Software Engineer by Day, Comedian by Night
The first time Erin Spencer ’09 got up on stage to try out a comedy routine, she bombed – on purpose. “Everyone always says you bomb the first time you do stand-up; you really don’t get any laughs,” she says. “So I waited for an open mike night when the audience wasn’t laughing at anything.”
The reaction? Let’s just say they didn’t exactly burst into laughter. “But, hey,” says Spencer, “I was just as good as everyone else.” And not discouraged from trying it again.
A computer science and management double-major, Spencer, who lives in Somerville, Massachusetts, is a software engineer by day. Hired after graduation by a software company based in nearby Cambridge, she now works remotely for a New York City startup doing application development.
She’d been out of college for a few years before starting her standup career, but she honed her comedy skills working at a summer Boy Scout camp while still in school. She loved being on stage there, being funny and making people laugh. She missed that part of her life, so she checked out the Boston-area comedy scene, wrote some bits, and took the plunge at an open-mike session.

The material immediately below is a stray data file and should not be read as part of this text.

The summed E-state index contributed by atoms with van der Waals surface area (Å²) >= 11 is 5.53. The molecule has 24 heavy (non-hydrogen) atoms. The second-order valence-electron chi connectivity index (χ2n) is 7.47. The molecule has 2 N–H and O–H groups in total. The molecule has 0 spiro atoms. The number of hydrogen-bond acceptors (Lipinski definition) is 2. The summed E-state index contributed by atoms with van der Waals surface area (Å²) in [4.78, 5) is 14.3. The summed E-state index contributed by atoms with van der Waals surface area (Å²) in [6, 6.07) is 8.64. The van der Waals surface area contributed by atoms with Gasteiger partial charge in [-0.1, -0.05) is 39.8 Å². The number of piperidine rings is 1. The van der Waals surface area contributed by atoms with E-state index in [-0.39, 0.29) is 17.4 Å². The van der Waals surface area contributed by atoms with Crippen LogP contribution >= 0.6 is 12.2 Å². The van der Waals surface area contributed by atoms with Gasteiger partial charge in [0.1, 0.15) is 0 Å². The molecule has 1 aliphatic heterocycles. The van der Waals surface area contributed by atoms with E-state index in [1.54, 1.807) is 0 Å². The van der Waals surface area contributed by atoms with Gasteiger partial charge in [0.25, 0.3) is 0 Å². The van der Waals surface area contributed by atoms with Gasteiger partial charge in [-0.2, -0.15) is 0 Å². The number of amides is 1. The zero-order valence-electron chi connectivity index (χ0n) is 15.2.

Her material? Everyday life as a transgender woman. Spencer, who transitioned post-Keene State, opens by telling the audience she’s transgender. “When I get up there,” she says, “I want to make sure I actually talk about being trans, because if I don’t talk about it they’re going to think about it and get distracted and not hear any of my jokes.”
She likes the idea that her comedy may open people’s minds, and is aware that she is the first transgender person some audience members may have encountered. She doesn’t try to speak for the transgender community, though. “I’m just talking about my personal experiences,” she says.
And pointing out the humor in them. Here’s a sample of her joke-writing process: “One of the things you can do as a transwoman is change your voice,” she says. “Right now I’m purposely speaking in a higher tone of voice, but I can go lower if I want. I thought that was funny and would do that among friends.” That got her thinking about ways a trans person could take advantage of that particular talent.
She came up with a scenario in which she was on a phone conference call for work, and she’d suggest an idea and no one else on the call would respond. Then, in a deeper voice, she’d say, “Great idea, Erin! Good job!” After which every else would jump in with their own words of praise. So Spencer’s voice-dropping trick became a pointed joke about gender and the way women’s contributions can be overlooked in the workplace. She practiced it at open mike sessions, got feedback from other comedians in attendance, and made some tweaks before rolling it out for a “real audience.”
“Comedy is the thing for me,” says Spencer. “It’s one of my favorite things. The feeling of getting people to laugh while I’m onstage – it’s just wonderful.”